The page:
• Practice vocabulary

Only by getting to grips with vocabulary, both basic and advanced, can your child really start to master reading comprehension. Encourage them to highlight, underline or note down unfamiliar words while they’re reading so that they can look up the meanings and build a strong word bank. Learning collocations is also crucial; collocations are pairs or groups of words that are frequently seen together to mean something, for example, ‘go crazy’, take a photo’ make a promise’ and ‘catch a bus’ are all common collocations that we use daily. The more familiar we are with them, the better our reading becomes. 

  • From the Expert 

When asked about the importance of vocabulary proficiency when it comes to reading comprehension for kids, Professor Kate Cain, Head of the Psychology Department at Lancaster University and renowned reading comprehension expert, offered the following to Huntington Research School:

“Vocabulary knowledge is important for reading and listening comprehension; children who do not know the meanings of critical words in the text may fail to understand key ideas. The relationship between vocabulary and reading comprehension goes both ways. Vocabulary is what we call an unconstrained skill: we continue to learn the meanings of new words, or nuances of words we already know, throughout our lifetime, and we learn most of those words from books.”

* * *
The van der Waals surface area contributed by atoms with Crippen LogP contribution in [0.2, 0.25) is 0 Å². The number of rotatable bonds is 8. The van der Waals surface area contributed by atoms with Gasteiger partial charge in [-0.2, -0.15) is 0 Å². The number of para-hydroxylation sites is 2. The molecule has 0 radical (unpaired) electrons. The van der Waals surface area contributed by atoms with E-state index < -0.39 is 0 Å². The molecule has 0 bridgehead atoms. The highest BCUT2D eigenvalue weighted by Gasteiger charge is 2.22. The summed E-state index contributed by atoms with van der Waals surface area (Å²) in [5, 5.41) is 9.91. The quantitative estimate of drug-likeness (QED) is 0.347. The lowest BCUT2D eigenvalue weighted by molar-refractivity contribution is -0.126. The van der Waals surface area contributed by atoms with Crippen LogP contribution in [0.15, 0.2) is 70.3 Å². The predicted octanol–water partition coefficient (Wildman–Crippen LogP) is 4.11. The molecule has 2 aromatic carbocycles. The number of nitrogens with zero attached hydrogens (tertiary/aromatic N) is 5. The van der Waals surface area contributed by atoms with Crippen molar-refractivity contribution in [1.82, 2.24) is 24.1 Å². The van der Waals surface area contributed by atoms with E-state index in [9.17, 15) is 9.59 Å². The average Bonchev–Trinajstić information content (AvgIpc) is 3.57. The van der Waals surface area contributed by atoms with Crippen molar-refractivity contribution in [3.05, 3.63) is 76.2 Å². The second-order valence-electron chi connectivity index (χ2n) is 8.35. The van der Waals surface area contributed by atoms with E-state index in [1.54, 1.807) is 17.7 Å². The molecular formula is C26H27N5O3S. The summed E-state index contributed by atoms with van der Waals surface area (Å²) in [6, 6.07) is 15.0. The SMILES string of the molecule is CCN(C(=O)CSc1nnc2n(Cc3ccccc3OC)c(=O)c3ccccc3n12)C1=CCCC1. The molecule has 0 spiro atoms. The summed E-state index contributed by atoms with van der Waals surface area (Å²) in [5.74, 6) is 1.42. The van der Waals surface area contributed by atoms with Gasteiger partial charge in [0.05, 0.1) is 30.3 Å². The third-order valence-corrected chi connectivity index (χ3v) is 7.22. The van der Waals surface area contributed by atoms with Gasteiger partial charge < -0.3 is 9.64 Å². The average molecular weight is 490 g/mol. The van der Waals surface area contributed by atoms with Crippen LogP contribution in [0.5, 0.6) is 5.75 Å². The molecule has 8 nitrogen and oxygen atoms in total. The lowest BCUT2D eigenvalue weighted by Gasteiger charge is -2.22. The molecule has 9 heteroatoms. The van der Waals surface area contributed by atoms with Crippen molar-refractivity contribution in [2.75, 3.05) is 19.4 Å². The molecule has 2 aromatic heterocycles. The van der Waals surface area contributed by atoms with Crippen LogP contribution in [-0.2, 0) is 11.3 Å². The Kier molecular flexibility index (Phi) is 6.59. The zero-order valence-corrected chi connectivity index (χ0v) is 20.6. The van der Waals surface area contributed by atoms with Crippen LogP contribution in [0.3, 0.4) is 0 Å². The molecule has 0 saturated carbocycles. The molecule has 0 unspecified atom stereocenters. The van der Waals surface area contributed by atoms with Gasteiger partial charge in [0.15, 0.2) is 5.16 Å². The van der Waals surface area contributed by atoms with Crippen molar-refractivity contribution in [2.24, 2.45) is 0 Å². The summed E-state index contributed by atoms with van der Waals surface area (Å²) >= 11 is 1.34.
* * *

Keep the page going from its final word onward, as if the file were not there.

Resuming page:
My work has shown that children with good reading comprehension skills are better able to work out the meanings of new or unfamiliar words from context. So, good comprehension skills can help to build vocabulary knowledge. Because books contain more rare and infrequent words than everyday conversation, teaching children how to use context to figure out the meanings of new words (as well as dictionary skills) and encouraging them to read widely to create opportunities for word learning is important.”


What are some helpful reading comprehension books?


From comprehension for year 1 to Key Stage 1 and 2, these books will help develop your child’s proficiency.

  • Developing Reading Comprehension Skills Years 5-6: Classic Children's Literature written by Kate Heap

Aimed at the upper Key Stage 2 level, this gem is filled with a variety of texts from classic children’s literature, such as extracts from The Hobbit, Anne of Green Gables, The Jungle Book and The Lion, the Witch and the Wardrobe. Not only will they be given the chance to learn more complex vocabulary, but they’ll also be faced with longer passages which are excellent for exam preparation.